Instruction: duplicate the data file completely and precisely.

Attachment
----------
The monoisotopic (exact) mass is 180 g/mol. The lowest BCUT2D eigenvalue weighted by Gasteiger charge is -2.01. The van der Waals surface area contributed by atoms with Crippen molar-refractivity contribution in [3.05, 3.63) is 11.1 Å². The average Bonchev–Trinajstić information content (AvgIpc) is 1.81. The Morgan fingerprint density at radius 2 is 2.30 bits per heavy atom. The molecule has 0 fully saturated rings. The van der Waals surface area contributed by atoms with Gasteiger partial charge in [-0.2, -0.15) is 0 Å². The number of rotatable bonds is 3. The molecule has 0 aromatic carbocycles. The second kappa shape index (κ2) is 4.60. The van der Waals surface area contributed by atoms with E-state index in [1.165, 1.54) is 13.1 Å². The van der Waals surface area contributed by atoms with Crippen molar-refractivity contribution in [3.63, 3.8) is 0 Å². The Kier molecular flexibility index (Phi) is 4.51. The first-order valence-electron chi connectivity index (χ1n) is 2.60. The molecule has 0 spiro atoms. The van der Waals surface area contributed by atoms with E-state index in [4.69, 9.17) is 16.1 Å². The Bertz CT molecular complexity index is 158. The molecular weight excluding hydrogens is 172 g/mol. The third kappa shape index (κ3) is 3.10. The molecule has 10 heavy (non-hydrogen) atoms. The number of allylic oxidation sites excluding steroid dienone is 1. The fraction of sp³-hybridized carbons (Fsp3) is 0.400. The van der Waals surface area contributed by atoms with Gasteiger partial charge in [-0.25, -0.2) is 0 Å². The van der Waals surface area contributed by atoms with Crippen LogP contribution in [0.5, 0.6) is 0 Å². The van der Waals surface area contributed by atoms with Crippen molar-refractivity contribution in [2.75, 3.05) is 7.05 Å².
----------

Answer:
The monoisotopic (exact) mass is 180 g/mol. The lowest BCUT2D eigenvalue weighted by Gasteiger charge is -2.01. The van der Waals surface area contributed by atoms with Crippen molar-refractivity contribution in [3.05, 3.63) is 11.1 Å². The average Bonchev–Trinajstić information content (AvgIpc) is 1.81. The Morgan fingerprint density at radius 2 is 2.30 bits per heavy atom. The molecule has 0 fully saturated rings. The van der Waals surface area contributed by atoms with Gasteiger partial charge in [-0.2, -0.15) is 0 Å². The number of rotatable bonds is 3. The molecule has 0 aromatic carbocycles. The second kappa shape index (κ2) is 4.60. The van der Waals surface area contributed by atoms with E-state index in [1.165, 1.54) is 13.1 Å². The van der Waals surface area contributed by atoms with Crippen molar-refractivity contribution in [3.63, 3.8) is 0 Å². The Kier molecular flexibility index (Phi) is 4.51. The first-order valence-electron chi connectivity index (χ1n) is 2.60. The molecule has 0 spiro atoms. The van der Waals surface area contributed by atoms with E-state index in [4.69, 9.17) is 16.1 Å². The Bertz CT molecular complexity index is 158. The molecular weight excluding hydrogens is 172 g/mol. The third kappa shape index (κ3) is 3.10. The molecule has 10 heavy (non-hydrogen) atoms. The number of allylic oxidation sites excluding steroid dienone is 1. The fraction of sp³-hybridized carbons (Fsp3) is 0.400. The van der Waals surface area contributed by atoms with Gasteiger partial charge in [-0.25, -0.2) is 0 Å². The van der Waals surface area contributed by atoms with Crippen LogP contribution in [0.5, 0.6) is 0 Å². The van der Waals surface area contributed by atoms with Crippen molar-refractivity contribution in [2.75, 3.05) is 7.05 Å².